“Goddess of the Yangzi” might not be extinct after all.

The Guardian has an optimistic story out of central China, with news that the baiji – the Yangzi River dolphin, one of the oldest aquatic mammal species in the world – might be reappearing in the waters where it had been thought extinct:

Scientists and environmentalists had appeared to abandon hope that China’s baiji, or white dolphin, could survive as a species after they failed to find a single animal during a fruitless six-week hunt along the 6,300-km (3,915-mile) waterway in 2006.

But a team of amateur conservationists now claims it spotted the so-called “goddess of the Yangtze” last week on a stretch of Asia’s longest river near the city of Wuhu in Anhui province.

“No other creature could jump out of the Yangtze like that,” Song Qi, the leader of that expedition told Sixth Tone, a government-backed news website. “All the eyewitnesses – which include fishermen – felt certain that it was a baiji.”

The amateur conservationist, whose day job is as a publisher in Beijing, admitted he was not a baiji specialist and could not be totally sure the animal he had seen was the aquatic mammal. His group captured no images that might conclusively identify it.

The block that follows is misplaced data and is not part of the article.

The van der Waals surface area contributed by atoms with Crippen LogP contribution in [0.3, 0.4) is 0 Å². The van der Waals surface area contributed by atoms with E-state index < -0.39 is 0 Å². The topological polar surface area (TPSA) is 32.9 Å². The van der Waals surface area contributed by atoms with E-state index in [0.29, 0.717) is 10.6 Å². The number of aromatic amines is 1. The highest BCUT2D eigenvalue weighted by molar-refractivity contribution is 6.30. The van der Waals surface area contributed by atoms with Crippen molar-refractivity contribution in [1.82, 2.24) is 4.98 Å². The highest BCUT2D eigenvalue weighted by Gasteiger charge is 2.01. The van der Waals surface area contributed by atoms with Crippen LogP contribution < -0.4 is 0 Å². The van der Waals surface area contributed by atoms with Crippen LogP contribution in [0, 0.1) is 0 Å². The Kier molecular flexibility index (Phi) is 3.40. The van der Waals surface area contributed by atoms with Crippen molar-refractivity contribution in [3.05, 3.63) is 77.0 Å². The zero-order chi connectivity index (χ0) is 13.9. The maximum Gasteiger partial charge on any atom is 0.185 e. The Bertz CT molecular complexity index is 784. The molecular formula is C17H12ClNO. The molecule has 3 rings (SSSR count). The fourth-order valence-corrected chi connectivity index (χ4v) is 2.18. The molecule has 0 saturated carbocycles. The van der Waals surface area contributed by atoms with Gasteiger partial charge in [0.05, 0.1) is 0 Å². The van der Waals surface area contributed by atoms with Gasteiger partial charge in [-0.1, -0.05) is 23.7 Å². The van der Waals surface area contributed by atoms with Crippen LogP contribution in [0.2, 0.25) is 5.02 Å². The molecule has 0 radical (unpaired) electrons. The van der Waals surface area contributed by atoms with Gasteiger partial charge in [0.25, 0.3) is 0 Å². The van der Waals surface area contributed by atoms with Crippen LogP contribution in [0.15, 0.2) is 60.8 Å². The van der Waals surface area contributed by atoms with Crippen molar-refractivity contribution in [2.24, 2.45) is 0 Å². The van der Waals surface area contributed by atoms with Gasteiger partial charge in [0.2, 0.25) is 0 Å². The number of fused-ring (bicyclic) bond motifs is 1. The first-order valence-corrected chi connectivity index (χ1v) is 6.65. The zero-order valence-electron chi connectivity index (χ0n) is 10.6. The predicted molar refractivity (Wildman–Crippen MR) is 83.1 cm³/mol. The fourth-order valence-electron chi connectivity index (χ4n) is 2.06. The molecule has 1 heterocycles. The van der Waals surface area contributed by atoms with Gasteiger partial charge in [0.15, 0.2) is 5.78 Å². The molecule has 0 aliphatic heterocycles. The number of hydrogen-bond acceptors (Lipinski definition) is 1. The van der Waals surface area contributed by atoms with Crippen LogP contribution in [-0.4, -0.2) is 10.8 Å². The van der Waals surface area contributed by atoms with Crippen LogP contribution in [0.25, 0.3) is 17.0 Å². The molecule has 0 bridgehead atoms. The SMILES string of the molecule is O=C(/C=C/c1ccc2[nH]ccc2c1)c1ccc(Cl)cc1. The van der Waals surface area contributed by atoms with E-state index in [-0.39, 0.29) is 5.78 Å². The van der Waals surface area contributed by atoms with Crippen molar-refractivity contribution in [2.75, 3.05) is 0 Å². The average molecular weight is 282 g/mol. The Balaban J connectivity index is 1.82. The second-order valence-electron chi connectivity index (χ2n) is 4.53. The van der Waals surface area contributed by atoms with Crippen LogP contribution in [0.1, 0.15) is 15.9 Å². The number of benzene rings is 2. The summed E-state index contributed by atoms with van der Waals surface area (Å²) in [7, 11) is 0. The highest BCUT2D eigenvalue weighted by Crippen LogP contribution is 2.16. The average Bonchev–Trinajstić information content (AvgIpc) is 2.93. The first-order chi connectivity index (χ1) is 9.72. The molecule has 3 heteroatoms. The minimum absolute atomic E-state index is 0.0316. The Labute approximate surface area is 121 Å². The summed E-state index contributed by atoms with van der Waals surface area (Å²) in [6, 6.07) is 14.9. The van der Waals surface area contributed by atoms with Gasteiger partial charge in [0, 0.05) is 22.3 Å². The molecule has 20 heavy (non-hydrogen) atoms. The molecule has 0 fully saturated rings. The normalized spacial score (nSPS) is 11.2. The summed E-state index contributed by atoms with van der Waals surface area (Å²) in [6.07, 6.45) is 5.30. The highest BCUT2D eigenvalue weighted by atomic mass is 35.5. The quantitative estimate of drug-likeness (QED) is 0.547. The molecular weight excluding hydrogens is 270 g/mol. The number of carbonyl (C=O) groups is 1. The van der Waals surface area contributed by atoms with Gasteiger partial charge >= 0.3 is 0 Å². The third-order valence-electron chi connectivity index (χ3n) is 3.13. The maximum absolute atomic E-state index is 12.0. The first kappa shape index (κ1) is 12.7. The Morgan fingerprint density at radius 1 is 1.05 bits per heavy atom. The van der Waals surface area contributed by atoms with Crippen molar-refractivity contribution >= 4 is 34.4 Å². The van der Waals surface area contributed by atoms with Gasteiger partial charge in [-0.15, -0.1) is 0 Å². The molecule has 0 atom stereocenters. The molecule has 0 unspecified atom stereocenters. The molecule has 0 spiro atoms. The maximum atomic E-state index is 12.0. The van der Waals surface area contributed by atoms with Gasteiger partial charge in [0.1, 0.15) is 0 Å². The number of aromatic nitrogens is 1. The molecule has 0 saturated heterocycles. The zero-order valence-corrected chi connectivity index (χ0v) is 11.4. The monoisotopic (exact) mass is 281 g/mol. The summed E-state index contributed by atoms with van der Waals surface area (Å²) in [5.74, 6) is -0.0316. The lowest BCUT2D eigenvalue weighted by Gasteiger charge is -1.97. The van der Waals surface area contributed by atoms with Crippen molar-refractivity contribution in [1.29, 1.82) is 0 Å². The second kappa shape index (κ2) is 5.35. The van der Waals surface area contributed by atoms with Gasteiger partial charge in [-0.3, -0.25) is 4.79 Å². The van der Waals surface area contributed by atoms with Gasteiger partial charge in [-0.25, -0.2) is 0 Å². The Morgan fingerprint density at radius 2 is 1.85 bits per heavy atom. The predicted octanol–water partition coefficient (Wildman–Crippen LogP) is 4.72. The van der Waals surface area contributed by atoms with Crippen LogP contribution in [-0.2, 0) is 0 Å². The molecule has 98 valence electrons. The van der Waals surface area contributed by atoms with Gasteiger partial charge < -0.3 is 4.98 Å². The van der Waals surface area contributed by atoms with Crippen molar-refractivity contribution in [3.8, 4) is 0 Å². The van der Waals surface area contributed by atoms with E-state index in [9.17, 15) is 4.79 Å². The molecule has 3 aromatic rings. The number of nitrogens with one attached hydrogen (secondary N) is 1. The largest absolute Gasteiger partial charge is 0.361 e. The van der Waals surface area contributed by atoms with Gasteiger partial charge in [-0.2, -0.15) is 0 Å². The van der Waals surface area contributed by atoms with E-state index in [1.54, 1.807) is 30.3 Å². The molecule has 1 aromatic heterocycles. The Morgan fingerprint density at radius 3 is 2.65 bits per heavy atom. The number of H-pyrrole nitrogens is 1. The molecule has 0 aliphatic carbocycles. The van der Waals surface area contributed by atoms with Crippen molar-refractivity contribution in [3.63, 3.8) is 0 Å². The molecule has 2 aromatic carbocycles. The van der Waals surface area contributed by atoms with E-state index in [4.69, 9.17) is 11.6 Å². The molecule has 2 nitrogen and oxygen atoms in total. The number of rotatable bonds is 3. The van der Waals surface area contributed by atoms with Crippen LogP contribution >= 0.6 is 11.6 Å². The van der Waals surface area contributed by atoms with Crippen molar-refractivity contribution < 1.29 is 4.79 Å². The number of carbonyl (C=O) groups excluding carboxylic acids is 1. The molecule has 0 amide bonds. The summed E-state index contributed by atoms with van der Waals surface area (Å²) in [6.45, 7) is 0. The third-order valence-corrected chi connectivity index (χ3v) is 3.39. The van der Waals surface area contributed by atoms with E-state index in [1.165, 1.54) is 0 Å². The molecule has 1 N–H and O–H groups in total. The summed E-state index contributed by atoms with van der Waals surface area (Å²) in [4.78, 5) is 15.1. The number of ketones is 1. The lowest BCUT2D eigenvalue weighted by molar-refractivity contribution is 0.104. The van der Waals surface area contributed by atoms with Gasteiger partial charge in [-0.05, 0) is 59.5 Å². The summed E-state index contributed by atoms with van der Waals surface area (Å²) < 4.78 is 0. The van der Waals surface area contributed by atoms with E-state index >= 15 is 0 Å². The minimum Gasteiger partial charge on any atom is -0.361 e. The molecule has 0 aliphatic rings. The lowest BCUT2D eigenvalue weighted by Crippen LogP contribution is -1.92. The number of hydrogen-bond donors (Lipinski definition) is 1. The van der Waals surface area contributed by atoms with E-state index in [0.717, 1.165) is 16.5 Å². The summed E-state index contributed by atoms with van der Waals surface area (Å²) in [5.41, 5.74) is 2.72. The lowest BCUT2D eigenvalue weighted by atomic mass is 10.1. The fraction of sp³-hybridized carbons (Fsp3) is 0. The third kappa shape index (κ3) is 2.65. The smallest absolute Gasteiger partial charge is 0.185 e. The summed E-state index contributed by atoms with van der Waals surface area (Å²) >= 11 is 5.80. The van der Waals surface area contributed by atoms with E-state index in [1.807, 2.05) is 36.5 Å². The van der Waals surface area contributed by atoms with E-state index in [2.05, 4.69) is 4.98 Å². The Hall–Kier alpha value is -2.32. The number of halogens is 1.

But Song said local fisherman who had also seen the creature were “100% certain” it was the baiji.

With the apparent confirmation of its demise, the narrow-beaked river dolphin has become a symbol of the devastating environmental price China has paid for decades of unbridled development.

Song said he hoped his team’s unconfirmed baiji sighting would prompt renewed efforts to save the species. He vowed to launch another expedition along the Yangtze early next year. “I want society to realise that the baiji is not extinct,” he said.

However, [Samuel] Turvey, a senior research fellow at the Zoological Society of London who took part in the unsuccessful 2006 search mission, said he was skeptical about the supposed sighting.

“Extreme claims for the possible survival of probably extinct species require robust proof, and while I would deeply love there to be strong evidence that the baiji is not extinct, this isn’t it,” the conservation biologist said in an email.

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